Immigration Reform 2014 Update: Senate Democrats Urge Homeland Security to Protect Mothers and Children in Need of Asylum

Youtube screenshot/ fileA group of protesters urging the Obama administration to protect those who seek asylum

In a move which seeks to oppose the creation of the largest immigrant detention facility in the country, as well as to focus attention on the plight of immigrant mothers and children, 10 Senate Democrats wrote a letter to the U.S. Department of Homeland Security Secretary Jeh Johnson, in which they mentioned that they were "deeply concerned with the decision to build the Dilley detention center that will detain women and children."

Though the senators acknowledged the problems brought about by the increase of unaccompanied minors crossing over the U.S. border to the Obama administration, they called for measures to protect those who are in the country who are seeking asylum, particularly mothers and children.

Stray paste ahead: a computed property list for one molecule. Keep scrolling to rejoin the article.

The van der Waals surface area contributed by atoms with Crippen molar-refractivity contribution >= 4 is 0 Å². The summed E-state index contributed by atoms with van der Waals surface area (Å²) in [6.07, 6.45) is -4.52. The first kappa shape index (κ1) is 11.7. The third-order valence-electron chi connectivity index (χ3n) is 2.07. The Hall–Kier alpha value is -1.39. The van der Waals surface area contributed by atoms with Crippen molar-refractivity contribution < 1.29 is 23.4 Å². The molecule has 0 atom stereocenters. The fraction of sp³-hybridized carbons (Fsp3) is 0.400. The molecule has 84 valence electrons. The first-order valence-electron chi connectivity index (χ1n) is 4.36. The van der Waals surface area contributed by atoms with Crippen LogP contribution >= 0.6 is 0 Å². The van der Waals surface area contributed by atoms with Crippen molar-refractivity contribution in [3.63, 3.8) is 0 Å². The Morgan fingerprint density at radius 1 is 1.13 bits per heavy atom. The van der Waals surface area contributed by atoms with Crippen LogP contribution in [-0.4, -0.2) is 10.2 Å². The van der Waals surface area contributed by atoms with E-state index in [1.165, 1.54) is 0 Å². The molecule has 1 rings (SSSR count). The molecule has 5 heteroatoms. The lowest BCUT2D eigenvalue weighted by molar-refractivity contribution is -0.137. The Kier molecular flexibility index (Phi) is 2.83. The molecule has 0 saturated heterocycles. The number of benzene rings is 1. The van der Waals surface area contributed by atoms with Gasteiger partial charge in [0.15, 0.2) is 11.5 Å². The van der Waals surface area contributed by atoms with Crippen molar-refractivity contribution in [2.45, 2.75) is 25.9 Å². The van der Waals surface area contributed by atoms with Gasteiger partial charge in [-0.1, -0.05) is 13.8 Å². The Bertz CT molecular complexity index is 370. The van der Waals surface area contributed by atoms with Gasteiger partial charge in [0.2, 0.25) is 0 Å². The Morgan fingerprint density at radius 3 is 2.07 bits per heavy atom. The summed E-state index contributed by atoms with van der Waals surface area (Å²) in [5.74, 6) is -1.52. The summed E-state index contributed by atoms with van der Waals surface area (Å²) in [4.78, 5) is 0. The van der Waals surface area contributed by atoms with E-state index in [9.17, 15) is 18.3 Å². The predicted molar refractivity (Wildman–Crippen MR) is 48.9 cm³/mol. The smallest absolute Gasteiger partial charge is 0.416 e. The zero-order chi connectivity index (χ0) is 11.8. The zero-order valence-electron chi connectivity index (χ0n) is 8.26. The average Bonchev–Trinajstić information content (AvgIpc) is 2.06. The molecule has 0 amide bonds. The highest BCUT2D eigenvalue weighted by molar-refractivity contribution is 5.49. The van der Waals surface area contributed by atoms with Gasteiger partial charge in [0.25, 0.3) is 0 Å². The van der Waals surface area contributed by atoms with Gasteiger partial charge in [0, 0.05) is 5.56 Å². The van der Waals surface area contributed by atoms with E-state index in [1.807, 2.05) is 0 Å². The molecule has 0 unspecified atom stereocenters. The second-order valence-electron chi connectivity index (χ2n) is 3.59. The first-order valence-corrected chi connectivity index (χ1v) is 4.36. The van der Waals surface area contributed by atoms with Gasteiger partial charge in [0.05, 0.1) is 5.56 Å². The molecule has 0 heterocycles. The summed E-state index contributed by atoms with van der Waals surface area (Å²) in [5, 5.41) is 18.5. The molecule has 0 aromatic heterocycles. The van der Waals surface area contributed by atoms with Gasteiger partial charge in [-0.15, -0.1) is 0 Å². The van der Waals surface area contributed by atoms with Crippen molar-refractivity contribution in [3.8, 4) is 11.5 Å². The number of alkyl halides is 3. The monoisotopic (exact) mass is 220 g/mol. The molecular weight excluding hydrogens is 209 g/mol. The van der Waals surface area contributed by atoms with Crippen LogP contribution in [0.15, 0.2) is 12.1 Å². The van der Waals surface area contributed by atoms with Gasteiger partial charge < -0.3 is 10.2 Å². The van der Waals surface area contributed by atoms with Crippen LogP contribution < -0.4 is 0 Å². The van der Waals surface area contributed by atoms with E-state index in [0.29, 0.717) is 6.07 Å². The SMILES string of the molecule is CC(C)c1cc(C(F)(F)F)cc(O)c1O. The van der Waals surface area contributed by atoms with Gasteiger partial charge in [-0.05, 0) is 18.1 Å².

"We fear that the result will be the ongoing detention of asylum-seeking women and children who have shown a credible fear of being returned to their home country and pose no flight risk or danger to the community," wrote the Senators.

Homeland Security's Immigration and Customs Enforcement (ICE) previously announced plans to build a 2,400-bed family detention in Dilley, which is about 70 miles southwest of San Antonio.

In late September, Women's Refugee Commission's Migrant Rights and Justice Program Director Michelle Brane said that the facility will reportedly cost about $300 per day per person, or approximately $260 million per year. Brane said that the Obama administration claims to have insufficient funds to provide blankets for detained immigrant children, yet it plans to see the detention center through to its completion.

Brane suggests that the current administration should rethink its decision to build the detention facility, and instead, invest the funds to protect the "mental and physical well-being" of the immigrants.

"Rather than invest hundreds of millions of dollars in new facilities to arbitrarily detain families, the Administration should consider alternatives to detention that better serve the mental and physical well-being of vulnerable families that have fled some of the most dangerous parts of the world in search of safety," said Brane to the Latin Post.